Web Log Analysis
There are many tools available to analyze web page statistics.
One of the most popular is Analog, but any web search will turn up
hundreds or perhaps even thousands more. There are also options
(link dead, sorry)
statistics gained through code included in your web pages. I use
both of these methods, but I also have my own analysis code because
I want specific information that isn't easy to extract from the
other tools. For example, I have pages linked (Unix hard links)
under multiple names. Most log analyzers wouldn't take that into
account at all.
What I want to know is how popular certain pages are. Any of the logfile analyzers will do that, of course, but I am only interested in certain pages; I don't care about the index pages or any page that just has links to other areas within my site. I also have certain cgi-scripts that are actually identical to other static web pages (the static page includes the script's output by a Server Side Include). I want those counted as one page, not as a page and a script. There are whole sections that I'm not interested in counting, too, such as Book Reviews and the programming sections. Finally, I want the output to be a web page itself, and only want to see a set number of pages listed. Perhaps I could have found a tool somewhere that would come close to this, but it just seemed easier to write it myself. The output can be seen at Most Popular Pages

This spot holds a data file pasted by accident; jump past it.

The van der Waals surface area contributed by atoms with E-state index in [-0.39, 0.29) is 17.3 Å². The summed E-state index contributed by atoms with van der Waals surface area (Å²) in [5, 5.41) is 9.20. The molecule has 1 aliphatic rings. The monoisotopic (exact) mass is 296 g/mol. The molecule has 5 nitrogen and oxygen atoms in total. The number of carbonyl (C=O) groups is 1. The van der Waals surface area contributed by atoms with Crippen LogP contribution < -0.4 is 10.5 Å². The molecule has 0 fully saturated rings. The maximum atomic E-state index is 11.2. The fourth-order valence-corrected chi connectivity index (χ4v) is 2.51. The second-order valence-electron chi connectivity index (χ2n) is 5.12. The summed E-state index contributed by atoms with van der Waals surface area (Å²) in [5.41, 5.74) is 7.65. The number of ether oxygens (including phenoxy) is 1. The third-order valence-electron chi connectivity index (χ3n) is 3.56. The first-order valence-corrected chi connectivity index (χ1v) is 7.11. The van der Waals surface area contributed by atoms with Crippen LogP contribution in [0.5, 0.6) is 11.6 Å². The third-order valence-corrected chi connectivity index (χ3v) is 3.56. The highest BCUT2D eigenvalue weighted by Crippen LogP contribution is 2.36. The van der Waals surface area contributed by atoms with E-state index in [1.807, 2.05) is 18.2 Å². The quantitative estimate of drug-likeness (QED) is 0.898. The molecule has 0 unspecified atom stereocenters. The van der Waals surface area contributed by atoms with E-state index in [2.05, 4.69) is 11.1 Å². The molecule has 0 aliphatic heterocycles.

You'll note a reference to "favicon.ico" here. I think
Microsoft started this nonsense of a little .ico graphics file that
web browsers try to download - it lets web sites associate an icon
with their pages in bookmarks. Thunderbird uses favicon.ico in its
tabs, too. Of course you can use Windows to create such an
icon (and put it or link it in every subdir of your site) but you
can also create your very own favicon.ico with Linux:
(link dead, sorry)
. My favicon.ico is the guy in the boat..
This script runs as a cron job every fifteen minutes to produce the "Most Popular Pages" page. Because it isn't designed to output the entire page in one belch (it could be; I just didn't do it that way), the script that runs it writes to a temporary file and then copies that file to the real location.
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